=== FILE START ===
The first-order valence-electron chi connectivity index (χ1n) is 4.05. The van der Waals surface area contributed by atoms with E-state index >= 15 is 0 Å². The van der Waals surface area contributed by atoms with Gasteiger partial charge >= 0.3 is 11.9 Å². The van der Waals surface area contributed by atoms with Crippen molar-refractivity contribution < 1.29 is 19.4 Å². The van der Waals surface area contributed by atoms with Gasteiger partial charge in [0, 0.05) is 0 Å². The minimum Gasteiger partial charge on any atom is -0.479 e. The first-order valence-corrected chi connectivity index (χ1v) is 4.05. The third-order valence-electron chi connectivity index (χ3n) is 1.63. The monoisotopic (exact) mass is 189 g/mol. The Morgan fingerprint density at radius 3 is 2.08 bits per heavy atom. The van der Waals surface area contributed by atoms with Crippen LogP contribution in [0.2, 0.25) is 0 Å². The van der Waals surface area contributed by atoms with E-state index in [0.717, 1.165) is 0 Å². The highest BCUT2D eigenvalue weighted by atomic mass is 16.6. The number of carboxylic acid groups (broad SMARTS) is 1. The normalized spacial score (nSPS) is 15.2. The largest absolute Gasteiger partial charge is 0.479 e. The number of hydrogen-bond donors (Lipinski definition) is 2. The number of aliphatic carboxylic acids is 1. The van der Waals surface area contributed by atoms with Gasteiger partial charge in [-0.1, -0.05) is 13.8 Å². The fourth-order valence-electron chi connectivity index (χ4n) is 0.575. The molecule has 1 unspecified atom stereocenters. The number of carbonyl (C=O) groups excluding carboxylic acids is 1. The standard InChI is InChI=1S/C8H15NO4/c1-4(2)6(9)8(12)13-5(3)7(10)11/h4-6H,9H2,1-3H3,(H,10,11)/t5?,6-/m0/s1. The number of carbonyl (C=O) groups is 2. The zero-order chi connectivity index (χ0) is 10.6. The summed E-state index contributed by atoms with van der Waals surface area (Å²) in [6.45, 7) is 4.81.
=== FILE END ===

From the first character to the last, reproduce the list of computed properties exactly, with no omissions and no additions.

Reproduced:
The first-order valence-electron chi connectivity index (χ1n) is 4.05. The van der Waals surface area contributed by atoms with E-state index >= 15 is 0 Å². The van der Waals surface area contributed by atoms with Gasteiger partial charge >= 0.3 is 11.9 Å². The van der Waals surface area contributed by atoms with Crippen molar-refractivity contribution < 1.29 is 19.4 Å². The van der Waals surface area contributed by atoms with Gasteiger partial charge in [0, 0.05) is 0 Å². The minimum Gasteiger partial charge on any atom is -0.479 e. The first-order valence-corrected chi connectivity index (χ1v) is 4.05. The third-order valence-electron chi connectivity index (χ3n) is 1.63. The monoisotopic (exact) mass is 189 g/mol. The Morgan fingerprint density at radius 3 is 2.08 bits per heavy atom. The van der Waals surface area contributed by atoms with Crippen LogP contribution in [0.2, 0.25) is 0 Å². The van der Waals surface area contributed by atoms with E-state index in [0.717, 1.165) is 0 Å². The highest BCUT2D eigenvalue weighted by atomic mass is 16.6. The number of carboxylic acid groups (broad SMARTS) is 1. The normalized spacial score (nSPS) is 15.2. The largest absolute Gasteiger partial charge is 0.479 e. The number of hydrogen-bond donors (Lipinski definition) is 2. The number of aliphatic carboxylic acids is 1. The van der Waals surface area contributed by atoms with Gasteiger partial charge in [-0.1, -0.05) is 13.8 Å². The fourth-order valence-electron chi connectivity index (χ4n) is 0.575. The molecule has 1 unspecified atom stereocenters. The number of carbonyl (C=O) groups excluding carboxylic acids is 1. The standard InChI is InChI=1S/C8H15NO4/c1-4(2)6(9)8(12)13-5(3)7(10)11/h4-6H,9H2,1-3H3,(H,10,11)/t5?,6-/m0/s1. The number of carbonyl (C=O) groups is 2. The zero-order chi connectivity index (χ0) is 10.6. The summed E-state index contributed by atoms with van der Waals surface area (Å²) in [6.45, 7) is 4.81.